TALLAHASSEE — The state’s top election enforcement officials stood in a Broward County courtroom on Aug. 18 in front of a row of green-uniformed sheriff’s deputies to send the message: If you cast a vote in Florida and you’re not eligible to do it, “we’re coming,” Gov. Ron DeSantis said.
The governor announced that 20 individuals across the state were being arrested for voter fraud as part of a crackdown on felons disqualified from voting because of convictions for violent crimes and sexual assault, the governor said.
“They’re going to pay the price for it,” DeSantis promised.
The announcement grabbed national headlines, further fueling speculation that DeSantis will run for president in two years. Yet, two weeks after law enforcement orchestrated the round-up of arrests to coincide with his press conference, the case is starting to fall apart.
The first obstacle is the legal principle of intent. For the state to get a conviction for a third-degree felony for the crime of voting as an unqualified elector, it must prove that the people who voted illegally willfully intended to break the law.
Yet of those arrested so far, all told Florida investigators that they received a voter registration card from their county elections supervisor’s office and believed they were authorized to vote by someone in government. According to the charging documents, some were told they were authorized to vote by multiple government officials.
“The more that comes out on the arrests, the more I believe the individuals involved had no knowledge or intent to violate the law,” wrote Sen. Jeff Brandes, the Republican from St. Petersburg and Senate sponsor of a 2018 law that allowed some felons to vote, in a post on Twitter.
Because “the state has to prove intent,” he said he wonders: “Were these people ever notified that they were not eligible to vote? And can we prove that they did it willingly?”
Four of those arrested in Broward County told investigators they received voter registration cards authorizing them to vote from the Broward Supervisor of Elections office between 2019 and 2020. At the time, the office was headed by Pete Antonacci, the lawyer DeSantis appointed to head the Office of Elections Crimes and Security.
On Aug. 18, the day of the arrests, Antonacci sent a note to supervisors of elections across the state with lists of convicted felons the office suspected of voting illegally. He said that it was “through no fault of your own” that the individuals “were registered to vote and voted in your county.”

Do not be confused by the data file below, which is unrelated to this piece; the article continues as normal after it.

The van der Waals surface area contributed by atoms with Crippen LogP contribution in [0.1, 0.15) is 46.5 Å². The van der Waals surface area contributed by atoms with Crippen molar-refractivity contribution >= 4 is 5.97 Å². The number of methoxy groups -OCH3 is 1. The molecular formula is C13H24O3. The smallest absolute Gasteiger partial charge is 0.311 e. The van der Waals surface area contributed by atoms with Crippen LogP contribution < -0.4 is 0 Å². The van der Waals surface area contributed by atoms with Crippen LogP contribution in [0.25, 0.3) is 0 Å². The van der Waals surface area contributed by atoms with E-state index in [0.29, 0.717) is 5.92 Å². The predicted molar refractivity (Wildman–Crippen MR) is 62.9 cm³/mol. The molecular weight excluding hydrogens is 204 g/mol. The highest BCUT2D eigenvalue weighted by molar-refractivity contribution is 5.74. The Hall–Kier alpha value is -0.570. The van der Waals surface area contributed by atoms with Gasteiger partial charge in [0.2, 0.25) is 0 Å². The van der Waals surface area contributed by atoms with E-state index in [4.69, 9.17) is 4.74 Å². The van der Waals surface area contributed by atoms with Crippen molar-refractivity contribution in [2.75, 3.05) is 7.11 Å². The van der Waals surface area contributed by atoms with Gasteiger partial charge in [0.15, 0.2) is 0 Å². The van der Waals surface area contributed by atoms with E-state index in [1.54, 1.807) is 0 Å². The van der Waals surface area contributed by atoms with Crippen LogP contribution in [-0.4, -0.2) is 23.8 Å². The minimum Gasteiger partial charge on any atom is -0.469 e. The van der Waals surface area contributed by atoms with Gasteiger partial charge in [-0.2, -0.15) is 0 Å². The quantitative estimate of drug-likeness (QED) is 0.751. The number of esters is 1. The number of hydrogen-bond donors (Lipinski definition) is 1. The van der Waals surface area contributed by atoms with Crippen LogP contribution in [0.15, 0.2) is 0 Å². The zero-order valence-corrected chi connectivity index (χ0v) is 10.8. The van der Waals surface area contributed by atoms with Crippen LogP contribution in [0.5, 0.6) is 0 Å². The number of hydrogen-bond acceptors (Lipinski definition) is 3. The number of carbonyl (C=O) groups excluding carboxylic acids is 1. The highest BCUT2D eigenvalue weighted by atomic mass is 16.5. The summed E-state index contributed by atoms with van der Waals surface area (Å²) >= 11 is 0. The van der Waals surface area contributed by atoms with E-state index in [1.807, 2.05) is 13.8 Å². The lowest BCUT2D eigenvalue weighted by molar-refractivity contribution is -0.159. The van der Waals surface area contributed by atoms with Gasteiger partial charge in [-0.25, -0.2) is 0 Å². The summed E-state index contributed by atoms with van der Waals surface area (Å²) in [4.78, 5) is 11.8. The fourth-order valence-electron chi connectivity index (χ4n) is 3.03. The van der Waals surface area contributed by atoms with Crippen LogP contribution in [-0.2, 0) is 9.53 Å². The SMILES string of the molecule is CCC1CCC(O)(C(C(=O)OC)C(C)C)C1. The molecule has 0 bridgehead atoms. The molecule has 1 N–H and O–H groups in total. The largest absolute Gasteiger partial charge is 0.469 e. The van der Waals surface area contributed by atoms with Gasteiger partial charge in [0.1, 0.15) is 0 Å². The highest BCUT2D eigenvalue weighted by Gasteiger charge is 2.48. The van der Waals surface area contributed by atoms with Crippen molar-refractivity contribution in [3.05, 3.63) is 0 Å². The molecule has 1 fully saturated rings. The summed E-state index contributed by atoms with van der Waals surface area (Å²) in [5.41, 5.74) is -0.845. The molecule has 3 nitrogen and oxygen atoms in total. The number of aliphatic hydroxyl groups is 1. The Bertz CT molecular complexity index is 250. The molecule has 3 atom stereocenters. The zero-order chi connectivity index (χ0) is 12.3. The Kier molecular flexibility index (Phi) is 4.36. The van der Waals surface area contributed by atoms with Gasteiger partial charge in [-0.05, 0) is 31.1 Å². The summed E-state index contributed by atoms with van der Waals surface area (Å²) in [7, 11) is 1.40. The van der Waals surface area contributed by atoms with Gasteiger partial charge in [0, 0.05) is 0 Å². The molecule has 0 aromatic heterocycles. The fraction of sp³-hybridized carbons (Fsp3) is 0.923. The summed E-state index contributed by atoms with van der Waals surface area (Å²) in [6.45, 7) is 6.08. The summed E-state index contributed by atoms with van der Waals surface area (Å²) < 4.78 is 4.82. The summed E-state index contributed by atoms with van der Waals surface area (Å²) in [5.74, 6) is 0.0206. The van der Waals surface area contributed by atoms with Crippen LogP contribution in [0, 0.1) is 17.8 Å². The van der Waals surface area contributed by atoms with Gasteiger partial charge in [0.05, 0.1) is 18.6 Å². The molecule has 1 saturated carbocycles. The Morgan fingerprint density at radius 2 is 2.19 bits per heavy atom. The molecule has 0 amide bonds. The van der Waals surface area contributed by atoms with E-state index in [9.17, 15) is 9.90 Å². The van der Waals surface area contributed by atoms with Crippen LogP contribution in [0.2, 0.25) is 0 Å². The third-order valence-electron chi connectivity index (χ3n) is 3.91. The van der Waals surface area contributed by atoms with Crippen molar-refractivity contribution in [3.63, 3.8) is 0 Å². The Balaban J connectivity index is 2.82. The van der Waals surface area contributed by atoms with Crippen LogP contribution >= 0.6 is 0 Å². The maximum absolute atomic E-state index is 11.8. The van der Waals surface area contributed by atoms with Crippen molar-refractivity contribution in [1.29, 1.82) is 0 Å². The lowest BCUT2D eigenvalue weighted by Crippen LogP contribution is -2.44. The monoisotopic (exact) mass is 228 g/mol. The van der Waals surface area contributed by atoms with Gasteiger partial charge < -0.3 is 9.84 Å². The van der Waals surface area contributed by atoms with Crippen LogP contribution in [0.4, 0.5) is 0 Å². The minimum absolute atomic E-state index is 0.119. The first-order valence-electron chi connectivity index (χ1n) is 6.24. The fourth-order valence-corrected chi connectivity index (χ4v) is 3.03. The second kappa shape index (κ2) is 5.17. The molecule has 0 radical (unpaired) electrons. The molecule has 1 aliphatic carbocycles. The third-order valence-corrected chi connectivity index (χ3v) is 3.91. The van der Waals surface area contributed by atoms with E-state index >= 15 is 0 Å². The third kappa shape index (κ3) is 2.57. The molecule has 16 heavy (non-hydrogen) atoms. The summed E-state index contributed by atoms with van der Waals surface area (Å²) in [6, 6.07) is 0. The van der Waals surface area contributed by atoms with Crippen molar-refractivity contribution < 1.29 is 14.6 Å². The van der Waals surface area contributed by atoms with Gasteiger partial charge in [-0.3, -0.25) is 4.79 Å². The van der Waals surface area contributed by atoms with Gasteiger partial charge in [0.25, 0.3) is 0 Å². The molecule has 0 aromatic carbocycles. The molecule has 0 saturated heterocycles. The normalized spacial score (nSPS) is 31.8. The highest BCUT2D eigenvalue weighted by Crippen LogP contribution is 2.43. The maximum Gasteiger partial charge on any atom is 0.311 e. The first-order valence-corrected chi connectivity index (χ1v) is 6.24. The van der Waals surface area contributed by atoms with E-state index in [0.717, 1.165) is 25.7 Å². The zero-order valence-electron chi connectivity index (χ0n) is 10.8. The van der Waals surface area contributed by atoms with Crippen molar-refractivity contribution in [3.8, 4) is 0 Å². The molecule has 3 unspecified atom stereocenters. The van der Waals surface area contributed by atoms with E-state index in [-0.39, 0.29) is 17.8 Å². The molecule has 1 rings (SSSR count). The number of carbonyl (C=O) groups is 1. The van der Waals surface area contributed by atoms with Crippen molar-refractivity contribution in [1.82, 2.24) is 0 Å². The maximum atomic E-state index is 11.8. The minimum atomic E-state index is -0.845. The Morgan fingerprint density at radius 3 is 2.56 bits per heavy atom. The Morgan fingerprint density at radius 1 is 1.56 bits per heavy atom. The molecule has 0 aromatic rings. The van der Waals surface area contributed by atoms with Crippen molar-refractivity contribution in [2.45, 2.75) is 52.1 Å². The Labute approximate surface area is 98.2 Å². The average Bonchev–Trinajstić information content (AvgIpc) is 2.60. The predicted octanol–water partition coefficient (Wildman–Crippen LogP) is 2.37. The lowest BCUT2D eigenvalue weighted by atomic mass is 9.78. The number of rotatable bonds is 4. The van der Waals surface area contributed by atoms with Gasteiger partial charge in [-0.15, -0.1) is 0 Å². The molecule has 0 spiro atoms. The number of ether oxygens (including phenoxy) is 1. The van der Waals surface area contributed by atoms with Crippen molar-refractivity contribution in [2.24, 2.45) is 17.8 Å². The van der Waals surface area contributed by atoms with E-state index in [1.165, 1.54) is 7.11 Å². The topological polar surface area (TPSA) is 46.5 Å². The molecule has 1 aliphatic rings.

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Laurel Lee, the former secretary of state appointed by DeSantis, and key legislators are on the record saying that it was the responsibility of the state, not the counties, to flag those who were ineligible to vote in 2020.
The 18 people arrested were registered to vote between late 2018 and 2020 during a period when the Department of State was struggling to weed out ineligible voters following the passage of 2018′s Amendment 4.
The amendment ended Florida’s lifetime ban on voting for felons but specifically excluded those who had been convicted of murder, sexual assault and criminal sexual behavior. The automatic restoration did not apply to people who had not completed “all terms” of their sentence, including probation or parole.
Republican legislative leaders, most of whom opposed the amendment, decided to implement a law clarifying that “all terms” included any court-ordered financial obligations, and they specified which crimes counted as murders and sex offenses.
State was understaffed
Under state law, it is the state’s responsibility to screen ineligible voters and inform county supervisors to remove those people from the rolls, then-Secretary of State Laurel Lee, a DeSantis appointee, told the Times/Herald and ProPublica in 2020.
But the state had no central database to check whether a felon owed fees, and by May 2020, the department had a backlog of 85,000 people it needed to verify and potentially remove, Division of Elections Director Maria Matthews told a federal judge that month. The backlog was almost hopelessly large, Matthews testified. She had 20 people capable of processing 57 applications a day, she said.
“We work through the files the best we can,” Matthews testified.
In the meantime, the state was not removing felons from the rolls who might owe fines and fees, Lee said.
Until local supervisors have removed those excluded from having their rights automatically restored, “they are eligible voters,” Lee told the Times/Herald in an interview on Oct. 5, 2020. “Those individuals are not being blocked from voting.”
In an email to the Times/Herald at the time, Lee said that it was the state’s job to verify the eligibility of felons and pass that information to county officials.
“The Florida Department of State has a duty under section 98.075(5), Fla. Stat. to identify those registered voters who have been convicted of a felony and whose voting rights have not been restored,” Lee wrote. “The law requires the department to review information from a number of sources and make an initial determination as to whether the information is credible and reliable.”